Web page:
Politics & Policy

Mayor De Blasio: The Movie

Bill de Blasio stalks the campaign trail.
Coming attractions for NYC's new progressive era. In 3-D!

As former New York mayor Ed Koch once quipped: “The people have spoken … and they must be punished.” Now that Bill de Blasio has been elected the next mayor of New York City, nervous residents are wondering what this portends for the future of life in the Big Apple. Just how bad might it get? For a humorous hint at things to come, we turned to Hollywood, which has chronicled the many woes of New York City— real and imagined — in countless films over the years. Here’s a look at some possible nightmare scenarios for Manhattan as conjured on the big screen.

Many fear de Blasio will be light on crime — he opposes the NYPD’s “stop-and-frisk” program — and that the city will return to the high crime rates of the ’70s and ’80s. National Review veteran Daniel Foster captured this sentiment when he tweeted on election night: “The real winner in New York City tonight? Snake Plissken.” Which leads us to our first cinematic inspiration:

Escape From New York (1981)

The Movie: Manhattan has been turned into a giant prison island crawling with violent gangs. “Snake” Plissken breaks into the island to rescue the President. The Real World: The IPAB seems to have denied Plissken’s claim for a replacement eyeball.

Planet of the Apes (1968)

The Movie: An astronaut lands on a planet dominated by intelligent apes and discovers he is in Earth’s own future. The Real World: Charlton Heston’s famous screed at the foot of the ruined State of Liberty may come to summarize the outcome de Blasio’s blue-state economic policies.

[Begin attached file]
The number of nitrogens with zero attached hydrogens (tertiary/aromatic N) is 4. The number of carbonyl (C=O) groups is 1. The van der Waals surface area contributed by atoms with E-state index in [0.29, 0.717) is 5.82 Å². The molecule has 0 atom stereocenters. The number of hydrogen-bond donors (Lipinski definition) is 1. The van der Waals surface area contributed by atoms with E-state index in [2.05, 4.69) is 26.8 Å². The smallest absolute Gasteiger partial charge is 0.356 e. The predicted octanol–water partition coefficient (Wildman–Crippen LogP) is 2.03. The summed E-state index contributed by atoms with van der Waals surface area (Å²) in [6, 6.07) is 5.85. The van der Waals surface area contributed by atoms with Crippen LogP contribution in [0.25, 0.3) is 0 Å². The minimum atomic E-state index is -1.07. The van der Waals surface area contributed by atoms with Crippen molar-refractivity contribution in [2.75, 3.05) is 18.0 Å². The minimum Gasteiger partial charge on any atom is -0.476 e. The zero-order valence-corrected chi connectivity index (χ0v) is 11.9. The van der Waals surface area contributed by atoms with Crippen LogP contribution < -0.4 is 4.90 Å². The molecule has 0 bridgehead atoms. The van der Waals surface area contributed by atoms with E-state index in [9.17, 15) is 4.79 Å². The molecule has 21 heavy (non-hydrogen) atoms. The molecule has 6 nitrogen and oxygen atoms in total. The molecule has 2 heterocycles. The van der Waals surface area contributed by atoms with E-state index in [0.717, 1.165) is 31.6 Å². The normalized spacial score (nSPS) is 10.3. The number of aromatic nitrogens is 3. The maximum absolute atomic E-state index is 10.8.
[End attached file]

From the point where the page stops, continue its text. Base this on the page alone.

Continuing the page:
I Am Legend (2007)

The Movie: Will Smith plays an Army scientist investigating a cure for a mutant plague that has turned most of humanity into zombies. The Real World: The dwindling number of living health-care insurance enrollees in Manhattan really puts the death in “death spiral.”

The Warriors (1979)

The Movie: Youth gangs meet to plot a takeover of the city, but things go awry when a charismatic leader is killed, and the gangs turn on each other. The Real World: All these violent youths really need is an effective anti-bullying course. Luckily, they can rely on their parents’ health-care insurance to recover from all those stab wounds.

Ghostbusters (1984)

The Movie: Bill Murray and Dan Aykroyd battle spectral threats across New York City and accidentally conjure a giant marshmallow man from their deepest subconscious. The Real World: Even scarier than its size is the marshmallow’s high sugar content, clearly counter to NYC health codes.

Watchmen (2009)

The Movie: Crime-fighting superheroes are driven out of business by government decree, leaving New York City at the mercy of criminals — and a former caped crusader trying to take over the world through clean energy. The Real World: Clear case of police profiling as anyone wearing a mask and cape is subject to stop-and-frisk.

Godzilla (1998)

The Movie: The iconic Japanese mega-monster arrives in Manhattan to wreak havoc, settle down, and start a family. The Real World: Would Mayor de Blasio assent to the destruction of Madison Square Garden in order to kill an endangered species?

Death Wish (1974)

The Movie: Charles Bronson plays a New York architect who goes on a campaign of vengeance against the hoodlums who attacked his family. The Real World: The real scandal: Bronson evades city gun laws by obtaining his handgun in Arizona.

Armageddon (1998)

The Movie: Though most of the action in this tale of an impending asteroid strike takes place in space, Manhattan gets its share of damage when meteors smash Grand Central Station and the Chrysler building. Bruce Willis saves the world by fracking the asteroid. The Real World: Would we really let an oilman save the planet?

Soylent Green (1973)

The Movie: A cop in 2022 Manhattan (Heston again) dealing with massive overpopulation and food shortages discovers (SPOLER ALERT!) that the titular food item is made from “PEOPLE!” The Real World: Soylent Green probably wouldn’t be allowed under Mayor Bloomberg’s food regulations. (Probably.)

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